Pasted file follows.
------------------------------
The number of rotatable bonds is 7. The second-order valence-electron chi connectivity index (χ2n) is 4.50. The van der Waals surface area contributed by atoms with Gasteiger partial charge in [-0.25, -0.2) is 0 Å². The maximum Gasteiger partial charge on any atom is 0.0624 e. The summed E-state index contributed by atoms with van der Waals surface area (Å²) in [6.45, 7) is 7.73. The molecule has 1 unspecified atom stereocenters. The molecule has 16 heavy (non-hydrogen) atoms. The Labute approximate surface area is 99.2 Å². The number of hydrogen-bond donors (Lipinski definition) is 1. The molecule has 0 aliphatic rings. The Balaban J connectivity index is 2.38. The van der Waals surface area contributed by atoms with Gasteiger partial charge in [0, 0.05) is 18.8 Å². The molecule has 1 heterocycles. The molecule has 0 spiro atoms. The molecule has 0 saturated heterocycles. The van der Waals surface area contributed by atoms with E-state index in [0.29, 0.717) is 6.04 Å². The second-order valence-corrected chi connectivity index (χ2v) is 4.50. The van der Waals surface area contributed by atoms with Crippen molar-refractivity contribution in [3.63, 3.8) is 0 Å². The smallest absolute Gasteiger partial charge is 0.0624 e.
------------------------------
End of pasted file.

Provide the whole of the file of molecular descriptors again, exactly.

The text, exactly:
The number of rotatable bonds is 7. The second-order valence-electron chi connectivity index (χ2n) is 4.50. The van der Waals surface area contributed by atoms with Gasteiger partial charge in [-0.25, -0.2) is 0 Å². The maximum Gasteiger partial charge on any atom is 0.0624 e. The summed E-state index contributed by atoms with van der Waals surface area (Å²) in [6.45, 7) is 7.73. The molecule has 1 unspecified atom stereocenters. The molecule has 16 heavy (non-hydrogen) atoms. The Labute approximate surface area is 99.2 Å². The number of hydrogen-bond donors (Lipinski definition) is 1. The molecule has 0 aliphatic rings. The Balaban J connectivity index is 2.38. The van der Waals surface area contributed by atoms with Gasteiger partial charge in [0, 0.05) is 18.8 Å². The molecule has 1 heterocycles. The molecule has 0 spiro atoms. The molecule has 0 saturated heterocycles. The van der Waals surface area contributed by atoms with E-state index in [0.29, 0.717) is 6.04 Å². The second-order valence-corrected chi connectivity index (χ2v) is 4.50. The van der Waals surface area contributed by atoms with Crippen molar-refractivity contribution in [3.63, 3.8) is 0 Å². The smallest absolute Gasteiger partial charge is 0.0624 e.